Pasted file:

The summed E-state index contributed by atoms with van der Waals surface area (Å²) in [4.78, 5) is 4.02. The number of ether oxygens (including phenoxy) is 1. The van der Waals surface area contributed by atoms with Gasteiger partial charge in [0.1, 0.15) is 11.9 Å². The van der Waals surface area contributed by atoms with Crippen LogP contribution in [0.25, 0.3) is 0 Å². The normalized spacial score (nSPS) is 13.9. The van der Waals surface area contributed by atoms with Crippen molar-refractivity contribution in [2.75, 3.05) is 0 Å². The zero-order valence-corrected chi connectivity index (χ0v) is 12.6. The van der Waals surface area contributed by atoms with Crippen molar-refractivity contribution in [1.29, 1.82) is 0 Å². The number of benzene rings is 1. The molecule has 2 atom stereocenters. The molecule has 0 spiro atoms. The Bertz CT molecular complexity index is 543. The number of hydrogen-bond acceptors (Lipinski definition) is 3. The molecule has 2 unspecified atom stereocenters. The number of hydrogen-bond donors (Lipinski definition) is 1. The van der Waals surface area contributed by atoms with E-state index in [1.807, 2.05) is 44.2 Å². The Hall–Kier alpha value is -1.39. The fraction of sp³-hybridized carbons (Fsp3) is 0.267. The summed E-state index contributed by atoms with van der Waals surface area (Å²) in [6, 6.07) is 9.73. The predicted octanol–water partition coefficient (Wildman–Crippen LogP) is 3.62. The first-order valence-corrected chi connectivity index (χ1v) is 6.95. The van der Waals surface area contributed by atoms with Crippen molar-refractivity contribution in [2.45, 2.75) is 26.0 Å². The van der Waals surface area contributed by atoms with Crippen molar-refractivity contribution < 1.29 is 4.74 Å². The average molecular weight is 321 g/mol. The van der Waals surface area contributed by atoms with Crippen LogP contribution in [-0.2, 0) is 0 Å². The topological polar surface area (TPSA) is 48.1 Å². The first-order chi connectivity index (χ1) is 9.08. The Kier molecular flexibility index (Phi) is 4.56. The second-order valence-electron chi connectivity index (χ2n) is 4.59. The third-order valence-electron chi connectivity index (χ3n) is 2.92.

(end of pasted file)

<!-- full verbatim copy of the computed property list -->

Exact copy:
The summed E-state index contributed by atoms with van der Waals surface area (Å²) in [4.78, 5) is 4.02. The number of ether oxygens (including phenoxy) is 1. The van der Waals surface area contributed by atoms with Gasteiger partial charge in [0.1, 0.15) is 11.9 Å². The van der Waals surface area contributed by atoms with Crippen LogP contribution in [0.25, 0.3) is 0 Å². The normalized spacial score (nSPS) is 13.9. The van der Waals surface area contributed by atoms with Crippen molar-refractivity contribution in [2.75, 3.05) is 0 Å². The zero-order valence-corrected chi connectivity index (χ0v) is 12.6. The van der Waals surface area contributed by atoms with Crippen molar-refractivity contribution in [1.29, 1.82) is 0 Å². The number of benzene rings is 1. The molecule has 2 atom stereocenters. The molecule has 0 spiro atoms. The Bertz CT molecular complexity index is 543. The number of hydrogen-bond acceptors (Lipinski definition) is 3. The molecule has 2 unspecified atom stereocenters. The number of hydrogen-bond donors (Lipinski definition) is 1. The van der Waals surface area contributed by atoms with E-state index in [1.807, 2.05) is 44.2 Å². The Hall–Kier alpha value is -1.39. The fraction of sp³-hybridized carbons (Fsp3) is 0.267. The summed E-state index contributed by atoms with van der Waals surface area (Å²) in [6, 6.07) is 9.73. The predicted octanol–water partition coefficient (Wildman–Crippen LogP) is 3.62. The first-order valence-corrected chi connectivity index (χ1v) is 6.95. The van der Waals surface area contributed by atoms with Crippen molar-refractivity contribution in [2.45, 2.75) is 26.0 Å². The van der Waals surface area contributed by atoms with Crippen molar-refractivity contribution < 1.29 is 4.74 Å². The average molecular weight is 321 g/mol. The van der Waals surface area contributed by atoms with Crippen LogP contribution in [-0.2, 0) is 0 Å². The topological polar surface area (TPSA) is 48.1 Å². The first-order chi connectivity index (χ1) is 9.08. The Kier molecular flexibility index (Phi) is 4.56. The second-order valence-electron chi connectivity index (χ2n) is 4.59. The third-order valence-electron chi connectivity index (χ3n) is 2.92.